The envisaged phosphate mining along our coast by two Australian companies is a perfect example how a hungry child accepts anything edible, despite the consequence of toxicity in the long run. When a country like Namibia forfeits its right to say no in its quest to attract Foreign Direct Investments (FDIs) it could lead to corruption, poverty and serious degradation of the environment for tomorrow’s generation.
This is in reference to dubious FDI’s in mining, especially those involving toxic material that could affect living organisms and the environment. Some FDI’s coming Namibia’s way have been initially rejected in the so-called developed world, either on environmental grounds or due to long-term economic viability.This investment in phosphate mining, rightly condemned by Fisheries and Marine Resources Minister, Bernard Esau, hails from a country that will probably never allow such activities on its shores. The south pacific country recently declared the biggest marine conservation area in the world. Australia is now considered a champion in green economy and nature conservation, despite its controversial history of decimating its native Aboriginal population to the point of near-extinction.
Nonetheless Namibia issued phosphate mining license/s, despite the potential effects on marine bio-diversity, and its likely impact on the fisheries sector. There’s no question that intra-regional, continental and international trade is one way of expediting development and prosperity, but it should not be at the expense of the country’s inhabitants who must invariably bear the brunt. Namibia ought to know that it doesn’t have to fight for raw deals on the international market. It should instead recognise its skills deficit and redouble its efforts to compliment its share of international trade. In a world of geo-political coercion and trade wars the world stock market is an animal that no developing country in a credit-crunch can tame.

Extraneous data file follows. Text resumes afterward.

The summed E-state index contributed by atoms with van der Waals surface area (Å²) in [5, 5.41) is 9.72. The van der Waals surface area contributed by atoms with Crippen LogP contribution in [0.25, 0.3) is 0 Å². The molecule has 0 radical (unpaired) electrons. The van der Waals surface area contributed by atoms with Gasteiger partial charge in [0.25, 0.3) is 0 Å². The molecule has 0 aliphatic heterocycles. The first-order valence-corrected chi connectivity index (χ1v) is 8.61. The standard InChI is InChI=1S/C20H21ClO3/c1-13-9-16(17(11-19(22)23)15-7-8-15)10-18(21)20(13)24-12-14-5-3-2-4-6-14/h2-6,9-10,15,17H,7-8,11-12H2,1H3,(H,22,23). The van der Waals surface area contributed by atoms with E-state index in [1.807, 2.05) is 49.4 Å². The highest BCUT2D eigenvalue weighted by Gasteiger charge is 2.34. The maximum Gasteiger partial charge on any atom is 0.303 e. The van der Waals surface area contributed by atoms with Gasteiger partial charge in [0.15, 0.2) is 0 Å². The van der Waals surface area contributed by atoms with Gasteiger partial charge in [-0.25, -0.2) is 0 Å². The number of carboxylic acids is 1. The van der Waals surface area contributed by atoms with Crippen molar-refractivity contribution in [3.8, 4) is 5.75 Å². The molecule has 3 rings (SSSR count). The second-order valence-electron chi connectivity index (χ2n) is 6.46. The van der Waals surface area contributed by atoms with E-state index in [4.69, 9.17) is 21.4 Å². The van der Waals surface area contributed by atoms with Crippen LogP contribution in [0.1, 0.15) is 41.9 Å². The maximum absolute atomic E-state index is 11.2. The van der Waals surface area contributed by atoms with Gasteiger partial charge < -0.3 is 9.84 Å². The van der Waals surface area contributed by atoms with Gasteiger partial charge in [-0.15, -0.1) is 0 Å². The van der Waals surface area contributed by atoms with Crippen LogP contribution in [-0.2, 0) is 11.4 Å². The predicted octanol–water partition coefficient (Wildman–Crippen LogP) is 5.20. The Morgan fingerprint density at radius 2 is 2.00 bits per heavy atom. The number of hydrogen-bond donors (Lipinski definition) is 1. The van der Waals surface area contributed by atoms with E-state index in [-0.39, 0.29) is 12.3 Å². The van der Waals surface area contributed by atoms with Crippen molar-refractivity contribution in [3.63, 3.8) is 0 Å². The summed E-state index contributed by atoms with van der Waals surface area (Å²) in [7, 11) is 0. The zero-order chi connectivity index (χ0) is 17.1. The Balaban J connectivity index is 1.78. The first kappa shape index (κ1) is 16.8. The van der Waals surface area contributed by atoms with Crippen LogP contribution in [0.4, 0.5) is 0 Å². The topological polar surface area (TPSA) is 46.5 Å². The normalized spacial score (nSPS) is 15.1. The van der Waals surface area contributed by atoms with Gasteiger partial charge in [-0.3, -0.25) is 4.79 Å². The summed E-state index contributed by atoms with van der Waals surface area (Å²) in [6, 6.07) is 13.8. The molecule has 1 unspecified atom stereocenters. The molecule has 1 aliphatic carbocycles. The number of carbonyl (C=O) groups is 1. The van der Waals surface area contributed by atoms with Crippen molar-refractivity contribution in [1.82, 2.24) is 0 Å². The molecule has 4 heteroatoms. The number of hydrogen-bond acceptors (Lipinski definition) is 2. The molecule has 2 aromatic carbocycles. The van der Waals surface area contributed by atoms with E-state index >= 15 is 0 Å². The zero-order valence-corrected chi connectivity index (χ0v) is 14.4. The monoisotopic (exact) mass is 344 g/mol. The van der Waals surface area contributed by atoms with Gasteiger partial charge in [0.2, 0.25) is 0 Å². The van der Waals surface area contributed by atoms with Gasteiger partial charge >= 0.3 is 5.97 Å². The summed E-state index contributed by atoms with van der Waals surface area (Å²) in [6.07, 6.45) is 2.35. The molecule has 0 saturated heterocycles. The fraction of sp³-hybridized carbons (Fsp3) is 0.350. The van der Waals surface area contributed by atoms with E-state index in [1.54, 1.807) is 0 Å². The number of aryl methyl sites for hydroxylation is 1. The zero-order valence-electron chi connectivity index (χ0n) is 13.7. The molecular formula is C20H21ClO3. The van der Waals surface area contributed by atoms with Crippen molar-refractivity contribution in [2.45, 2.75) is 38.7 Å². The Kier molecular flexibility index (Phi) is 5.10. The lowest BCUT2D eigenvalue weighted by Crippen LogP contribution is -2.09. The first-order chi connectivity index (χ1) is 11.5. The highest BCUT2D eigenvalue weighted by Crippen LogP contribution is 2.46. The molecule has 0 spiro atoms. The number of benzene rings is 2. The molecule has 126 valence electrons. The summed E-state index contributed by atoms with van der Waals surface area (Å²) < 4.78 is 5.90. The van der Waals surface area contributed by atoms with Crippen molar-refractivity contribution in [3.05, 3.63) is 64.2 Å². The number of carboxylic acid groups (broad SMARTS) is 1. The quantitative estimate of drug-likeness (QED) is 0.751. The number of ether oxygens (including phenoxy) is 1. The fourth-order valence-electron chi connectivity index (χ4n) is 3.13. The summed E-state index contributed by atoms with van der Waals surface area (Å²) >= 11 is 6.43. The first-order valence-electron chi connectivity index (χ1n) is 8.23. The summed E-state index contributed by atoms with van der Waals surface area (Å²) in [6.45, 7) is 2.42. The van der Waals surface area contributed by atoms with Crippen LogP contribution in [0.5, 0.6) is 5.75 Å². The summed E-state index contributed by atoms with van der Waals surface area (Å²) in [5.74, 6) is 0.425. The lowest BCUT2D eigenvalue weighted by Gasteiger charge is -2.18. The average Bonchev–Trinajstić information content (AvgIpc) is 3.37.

Why should Africa, Namibia in particular, with its enormous mineral and human resources act like a beggar? The answer lies in our interlocutors who are more concerned with lining their pockets through dubious commissions and bribes, even at the expense of their own countrymen and women.
We should never allow the destruction of our beautiful country for a pittance, just because the government of the day is crisis-managing the country. With proper regulatory mechanisms, the country can earn much more through royalties and taxes from meaningful and viable mining ventures. Some international investors are throwing enough ropes to the country to hang itself with due to limited options to find alternative modes of increasing the state revenue, but the country is acting like a free slave who chooses to chain his ankle again just after being freed. The thought of freedom-fighters selling the country for a pittance to the highest bidder is horrifying. They are embroiled in corruption and self aggrandizement, while babies are dying in maternity wards and the poor eat from the dumpsites. It is reminiscent of the 19th century trail-blazers who bought diamonds, gold, ivory and land with alcohol and shiny trinkets.
Commentators have described Africa’s riches as a curse, aggravated by desperate gratification of the few at the expense of the many. Whenever a high-ranking official has an interest in a mining company, albeit controversial, it will pass. Freedom-fighters of yesteryear have become today’s fifth column, shamelessly treating their own countrymen and women worse than the “colonialists and imperialists”.
Namibia needs investments in mining and all other critical sectors, but falling for FDI’s regurgitated elsewhere will have severe consequences for the generation that will one day take over from the Tanga-group. They will not be around to witness the mess they have left behind when the next generation will inherit debt, poverty and a polluted environment.
As we have learnt from Zimbabwe, poor business decisions will lead to economic instability, inherent corruption and subsequently the slow death of the Republic.